Is community the key to tackling workplace stress?
The best businesses are investing heavily in creating a strong sense of community says Phil Sproston, Region Manager (UK and Ireland) at Top Employers Institute
Stress Awareness Month is hardly new – it’s been going for 30 years – but its place in the calendar of awareness days has never been more important. Even before the Covid-19 pandemic, YouGov research, in the largest known study of stress levels in the UK, found that nearly three-quarters of people (74%) had been so stressed in the previous year that they had felt overwhelmed or unable to cope.
The consequences of stress are serious. Three in five (61%) of those who felt stressed also report feeling anxious, while over half (51%) said that they feel depressed as a result. The past two years clearly haven’t helped, with an increased sense of social isolation and loneliness.
It's appropriate, therefore, that the official theme of Stress Awareness Month for this year is “Community”.
Inclusion for all, driven by all
The last two years have altered our sense of what a workplace community really means. Adversity has made the workplace community central to well-being, and resulted in employers becoming more active in providing pro-active support to employees.
Research among our Certified Top Employers in the UK shows that over three-quarters (76%) say that they consistently practise inclusive leadership. While this is encouraging, the big change has come in the way that a sense of inclusion and community is seen as being owned by everyone, not just leaders. 85% of organisations say that they now involve their employees in building an inclusive culture, a sharp increase from 70% only a year earlier.
Building community from the ground up
A good example of a grass-roots approach to inclusion is found at Konica Minolta, with its Breathe Network. This is an employee-run group aimed at raising awareness and leading initiatives on well-being in all its aspects. The business says that it anchors absolutely everything it does around the mental, physical or social well-being of its employees. It shares resources and encourages conversations and engagement on many topics, including the importance of looking after our own overall wellbeing, the health benefits of getting outside, staying active, eating healthily and the science behind why good sleep is so crucial.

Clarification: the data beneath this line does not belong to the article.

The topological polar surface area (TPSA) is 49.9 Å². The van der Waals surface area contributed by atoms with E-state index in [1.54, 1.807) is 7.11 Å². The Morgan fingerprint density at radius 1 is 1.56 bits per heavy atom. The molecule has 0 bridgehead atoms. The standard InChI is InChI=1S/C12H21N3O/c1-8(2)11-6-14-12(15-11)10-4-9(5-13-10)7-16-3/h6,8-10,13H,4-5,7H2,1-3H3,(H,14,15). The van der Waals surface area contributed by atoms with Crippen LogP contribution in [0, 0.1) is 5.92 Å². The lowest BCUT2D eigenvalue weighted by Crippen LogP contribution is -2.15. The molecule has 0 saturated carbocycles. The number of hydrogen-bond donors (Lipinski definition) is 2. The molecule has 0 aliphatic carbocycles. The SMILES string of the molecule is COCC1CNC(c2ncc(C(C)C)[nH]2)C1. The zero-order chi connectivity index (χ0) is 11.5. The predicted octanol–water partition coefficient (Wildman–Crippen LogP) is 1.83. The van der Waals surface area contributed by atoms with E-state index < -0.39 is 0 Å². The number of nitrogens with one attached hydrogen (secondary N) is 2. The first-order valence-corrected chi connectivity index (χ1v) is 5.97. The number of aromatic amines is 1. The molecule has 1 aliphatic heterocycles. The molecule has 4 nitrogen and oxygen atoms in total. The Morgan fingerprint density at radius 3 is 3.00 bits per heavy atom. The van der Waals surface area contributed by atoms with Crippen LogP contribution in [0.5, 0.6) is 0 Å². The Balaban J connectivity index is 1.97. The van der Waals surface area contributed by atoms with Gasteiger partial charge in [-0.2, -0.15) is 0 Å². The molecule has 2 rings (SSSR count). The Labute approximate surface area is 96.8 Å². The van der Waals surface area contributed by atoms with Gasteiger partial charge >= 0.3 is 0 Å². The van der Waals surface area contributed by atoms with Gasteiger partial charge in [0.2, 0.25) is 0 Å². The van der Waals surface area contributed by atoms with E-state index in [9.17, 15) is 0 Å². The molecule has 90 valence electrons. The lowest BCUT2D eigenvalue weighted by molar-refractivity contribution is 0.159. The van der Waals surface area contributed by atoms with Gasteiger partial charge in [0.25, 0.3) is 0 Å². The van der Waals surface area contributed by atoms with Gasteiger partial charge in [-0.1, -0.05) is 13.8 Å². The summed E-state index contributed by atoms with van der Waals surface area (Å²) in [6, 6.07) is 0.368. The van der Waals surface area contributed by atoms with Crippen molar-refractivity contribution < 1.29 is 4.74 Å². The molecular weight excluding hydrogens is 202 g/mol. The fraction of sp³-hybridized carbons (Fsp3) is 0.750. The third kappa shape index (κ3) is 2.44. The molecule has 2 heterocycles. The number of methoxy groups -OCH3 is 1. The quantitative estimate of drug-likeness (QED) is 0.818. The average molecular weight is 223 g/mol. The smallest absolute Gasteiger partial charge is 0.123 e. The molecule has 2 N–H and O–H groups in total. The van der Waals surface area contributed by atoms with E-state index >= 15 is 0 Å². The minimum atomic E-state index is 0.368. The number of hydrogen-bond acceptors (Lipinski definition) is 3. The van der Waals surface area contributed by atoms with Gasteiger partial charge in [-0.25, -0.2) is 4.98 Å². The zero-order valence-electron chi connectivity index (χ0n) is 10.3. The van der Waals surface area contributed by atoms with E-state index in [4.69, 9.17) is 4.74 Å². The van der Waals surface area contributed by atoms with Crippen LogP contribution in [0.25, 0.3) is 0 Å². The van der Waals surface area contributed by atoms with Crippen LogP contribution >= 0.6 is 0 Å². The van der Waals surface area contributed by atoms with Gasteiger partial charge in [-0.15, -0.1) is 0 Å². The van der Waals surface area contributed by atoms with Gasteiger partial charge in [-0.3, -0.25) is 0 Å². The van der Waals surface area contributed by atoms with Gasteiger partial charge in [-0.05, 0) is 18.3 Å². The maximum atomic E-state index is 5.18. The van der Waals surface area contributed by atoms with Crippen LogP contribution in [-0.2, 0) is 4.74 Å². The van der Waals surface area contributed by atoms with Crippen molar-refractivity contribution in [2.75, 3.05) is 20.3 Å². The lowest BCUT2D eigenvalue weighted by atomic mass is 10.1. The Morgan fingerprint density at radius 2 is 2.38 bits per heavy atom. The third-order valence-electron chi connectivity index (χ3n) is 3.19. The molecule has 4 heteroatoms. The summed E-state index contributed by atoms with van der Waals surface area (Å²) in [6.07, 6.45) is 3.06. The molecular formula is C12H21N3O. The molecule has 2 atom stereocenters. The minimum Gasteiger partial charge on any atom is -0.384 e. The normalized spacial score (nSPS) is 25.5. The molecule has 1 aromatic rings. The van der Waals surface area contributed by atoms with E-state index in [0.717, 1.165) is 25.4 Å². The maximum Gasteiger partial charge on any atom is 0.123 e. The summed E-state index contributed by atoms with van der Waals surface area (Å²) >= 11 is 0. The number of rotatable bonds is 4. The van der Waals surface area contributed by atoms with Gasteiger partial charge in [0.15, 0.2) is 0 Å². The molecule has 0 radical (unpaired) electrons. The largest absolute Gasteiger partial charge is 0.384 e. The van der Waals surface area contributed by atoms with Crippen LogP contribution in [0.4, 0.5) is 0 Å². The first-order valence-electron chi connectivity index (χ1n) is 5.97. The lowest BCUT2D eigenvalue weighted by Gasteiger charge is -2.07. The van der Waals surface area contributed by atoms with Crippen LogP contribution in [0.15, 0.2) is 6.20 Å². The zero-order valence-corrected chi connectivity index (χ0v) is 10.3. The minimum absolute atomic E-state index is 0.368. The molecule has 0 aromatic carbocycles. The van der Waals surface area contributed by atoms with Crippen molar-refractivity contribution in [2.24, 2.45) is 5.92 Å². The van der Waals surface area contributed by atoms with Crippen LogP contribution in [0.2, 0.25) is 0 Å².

YouGov also suggests that nearly four in ten (37%) of those who are stressed feel lonely as a result. This is where the sense of workplace community becomes so important. Konica Minolta also recently re-introduced its “Tea Room Roulette” programme. This is an initiative designed to replicate the connection points under pressure now that more employees are working remotely. Every 2 weeks, those who have signed up are randomly allocated 2-3 others to have a virtual chat. Meeting others who they would not normally cross paths with helps to bring the whole employee community closer together.
Sometimes the root causes of stress lie outside of the workplace. Cost of living pressures are a good example. YouGov research for example, suggests that of those who feel stressed, more than one in five cite debt as the main reason. Enlightened employers are therefore getting involved in areas previously considered outside of their span of influence. Nearly nine in ten (89%) of our Top Employers, including Konica Minolta, now offer financial education, compared with 80% a year earlier.
Community through well-being
Over at Pfizers UK’s site at Sandwich, Kent, the senior leadership team has invested heavily in building their community through well-being, to ensure colleagues feel supported and happy at work, and have a solid and sustainable life balance. The business’s Well Placed initiative, for example, is all about people having the right resources and interventions to help them feel happy and supported at work.
Activities include a Manager & Colleague Workshop Series, a full day interactive workshop aimed at raising awareness of mental health in the workplace and helping colleagues to identify practical steps to increase their resilience. And the business also has 27 mental health first aiders being trained and made available to colleagues in need of support.
A strong sense of community is not just about remedying poor mental health. It is as much about inspiring one another. Pfizer has been providing this through inspirational talks and speeches, including from Dame Kelly Holmes on how she battled against depression earlier in her career and how she overcame its challenges. And it provides well-being webinars, including ones on encouraging positive psychology, recognising and working with Imposter Syndrome and many other subjects besides.
Molson Coors has adopted a similar approach, inviting in external speakers such as Double Olympian Jack Green to share their experience on staying resilient in stressful and pressure environments. It also has a well-being hub with a dedicated area for mental health, including stress risk assessments, resilience training and much more, alongside 100 mental health champions offering support to its community.
In conclusion, the best businesses have seen and understood the serious consequences of stress on those who work for them. Now they are redefining how a workplace community should think, feel and behave to tackle stress head on. Now it is up to others to follow their lead.